One of the most significant points was that between 2010 and today prices have risen faster in the UK than in any other major economy. This, combined with the fact that the UK has seen the biggest fall in worker income of any country in the G7 throws into serious question how real this recovery yet is. Throughout this period Wales has been one of the hardest hit areas of the country, with a 8% drop in real earnings, only Yorkshire and the Humber has been hit more.
After debate stretching over six hours, the government unfortunately disagreed and voted down this amendment, however in turn was defeated on its own motion. Many, including myself, feared this was too vague and risked allowing a rush into another unprepared Middle Eastern Conflict.
Several MPs pointed out that rising energy bills were one of the biggest squeezes on peoples standard of living with bills on average up by more than £300 a year since the general election. This issue of energy bills and the profits made by energy companies was later the subject of the second opposition day debate.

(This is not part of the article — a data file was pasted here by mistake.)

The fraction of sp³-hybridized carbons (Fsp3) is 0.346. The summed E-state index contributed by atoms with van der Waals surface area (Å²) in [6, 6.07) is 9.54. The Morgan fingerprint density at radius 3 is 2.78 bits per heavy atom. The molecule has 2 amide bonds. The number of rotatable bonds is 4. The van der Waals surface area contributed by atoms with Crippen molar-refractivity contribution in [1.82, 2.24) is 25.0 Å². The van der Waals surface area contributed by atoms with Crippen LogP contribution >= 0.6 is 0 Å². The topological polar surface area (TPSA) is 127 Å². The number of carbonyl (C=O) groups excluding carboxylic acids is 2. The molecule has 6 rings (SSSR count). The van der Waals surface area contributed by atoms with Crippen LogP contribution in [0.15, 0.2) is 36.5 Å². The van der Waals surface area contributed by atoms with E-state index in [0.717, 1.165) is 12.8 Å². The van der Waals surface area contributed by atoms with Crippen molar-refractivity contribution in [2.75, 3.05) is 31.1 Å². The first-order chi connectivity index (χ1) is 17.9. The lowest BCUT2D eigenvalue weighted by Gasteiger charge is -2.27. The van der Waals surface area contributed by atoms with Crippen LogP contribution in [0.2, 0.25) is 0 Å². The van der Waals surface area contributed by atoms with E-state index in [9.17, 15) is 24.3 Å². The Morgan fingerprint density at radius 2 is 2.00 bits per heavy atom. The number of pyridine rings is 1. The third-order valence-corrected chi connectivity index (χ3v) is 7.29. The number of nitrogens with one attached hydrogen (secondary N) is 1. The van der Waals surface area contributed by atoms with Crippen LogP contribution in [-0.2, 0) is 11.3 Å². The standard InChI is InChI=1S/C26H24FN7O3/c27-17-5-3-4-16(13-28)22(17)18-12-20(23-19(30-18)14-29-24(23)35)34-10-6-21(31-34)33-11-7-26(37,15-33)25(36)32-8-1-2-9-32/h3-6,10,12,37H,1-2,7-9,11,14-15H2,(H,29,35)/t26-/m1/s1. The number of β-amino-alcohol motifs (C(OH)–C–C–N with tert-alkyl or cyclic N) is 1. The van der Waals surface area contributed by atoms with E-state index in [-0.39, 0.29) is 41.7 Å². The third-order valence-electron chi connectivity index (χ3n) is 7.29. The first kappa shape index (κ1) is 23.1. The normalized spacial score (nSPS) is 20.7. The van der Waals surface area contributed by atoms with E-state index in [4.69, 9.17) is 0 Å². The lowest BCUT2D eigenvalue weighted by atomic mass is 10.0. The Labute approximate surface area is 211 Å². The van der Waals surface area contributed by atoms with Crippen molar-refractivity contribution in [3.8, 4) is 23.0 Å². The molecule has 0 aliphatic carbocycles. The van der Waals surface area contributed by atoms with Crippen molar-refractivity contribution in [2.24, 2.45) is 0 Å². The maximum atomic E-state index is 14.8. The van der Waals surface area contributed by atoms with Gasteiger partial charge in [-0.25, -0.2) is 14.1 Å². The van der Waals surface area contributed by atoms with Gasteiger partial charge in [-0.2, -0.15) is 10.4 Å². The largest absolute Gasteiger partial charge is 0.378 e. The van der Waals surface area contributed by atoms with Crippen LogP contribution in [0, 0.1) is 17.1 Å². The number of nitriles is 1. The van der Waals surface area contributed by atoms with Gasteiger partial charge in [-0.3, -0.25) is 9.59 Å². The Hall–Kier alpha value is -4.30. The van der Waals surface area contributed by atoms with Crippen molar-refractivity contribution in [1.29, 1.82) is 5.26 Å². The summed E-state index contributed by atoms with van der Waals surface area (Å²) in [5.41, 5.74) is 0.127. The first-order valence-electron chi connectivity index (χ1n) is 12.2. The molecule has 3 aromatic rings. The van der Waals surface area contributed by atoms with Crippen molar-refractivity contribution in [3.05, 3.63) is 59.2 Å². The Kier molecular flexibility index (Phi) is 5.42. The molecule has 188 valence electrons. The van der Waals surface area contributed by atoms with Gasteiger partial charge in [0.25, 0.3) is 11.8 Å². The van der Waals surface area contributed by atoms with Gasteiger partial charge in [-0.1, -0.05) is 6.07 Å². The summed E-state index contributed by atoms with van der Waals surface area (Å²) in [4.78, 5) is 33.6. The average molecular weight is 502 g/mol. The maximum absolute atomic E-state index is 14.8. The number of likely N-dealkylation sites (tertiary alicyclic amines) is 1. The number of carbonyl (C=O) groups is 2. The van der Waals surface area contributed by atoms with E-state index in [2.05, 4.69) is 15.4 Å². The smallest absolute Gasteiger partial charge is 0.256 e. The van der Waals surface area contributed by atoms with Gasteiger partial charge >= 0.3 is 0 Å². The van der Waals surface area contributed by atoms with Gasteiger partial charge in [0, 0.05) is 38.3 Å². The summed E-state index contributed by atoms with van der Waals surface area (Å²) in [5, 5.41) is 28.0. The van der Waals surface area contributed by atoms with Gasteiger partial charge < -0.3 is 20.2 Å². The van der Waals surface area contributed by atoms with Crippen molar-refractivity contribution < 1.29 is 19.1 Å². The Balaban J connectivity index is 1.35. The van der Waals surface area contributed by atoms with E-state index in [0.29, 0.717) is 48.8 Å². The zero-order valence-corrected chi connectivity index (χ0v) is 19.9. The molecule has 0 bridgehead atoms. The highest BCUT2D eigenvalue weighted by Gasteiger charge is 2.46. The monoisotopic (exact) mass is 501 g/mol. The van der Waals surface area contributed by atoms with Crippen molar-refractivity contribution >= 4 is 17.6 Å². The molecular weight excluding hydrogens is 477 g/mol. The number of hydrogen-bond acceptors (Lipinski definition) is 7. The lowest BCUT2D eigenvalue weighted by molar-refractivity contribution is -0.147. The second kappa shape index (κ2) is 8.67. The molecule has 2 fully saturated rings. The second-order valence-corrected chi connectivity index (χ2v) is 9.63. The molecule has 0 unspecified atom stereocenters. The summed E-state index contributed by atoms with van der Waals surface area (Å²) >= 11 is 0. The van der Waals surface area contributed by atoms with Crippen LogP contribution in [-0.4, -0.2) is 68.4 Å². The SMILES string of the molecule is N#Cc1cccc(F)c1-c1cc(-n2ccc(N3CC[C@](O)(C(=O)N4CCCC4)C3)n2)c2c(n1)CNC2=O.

In my speech during the debate (included in full later in this report) I stressed that the UN must be allowed the time and opportunity to try to act on the issue, even if it ends with a Russian veto. While I am saddened that Parliament has effectively ruled out intervention all together—Something that severely weakens our diplomatic strength around the negotiating table– it is clear that responsibility for this lies squarely with the rash, and poorly handled way the coalition handled the issue.
Labour MPs, led by Caroline Flint stressed the role played by the “Big 6” energy giants in trying to maximise profits at the expense of consumers. Caroline outlined Labour’s plans to protect the public from being ripped off, including putting all over-75s on the cheapest tariff, as well as Labour’s plans to create a tough new energy watchdog with the power to force energy companies to pass on savings to consumers, something Ofgem has repeatedly failed to do.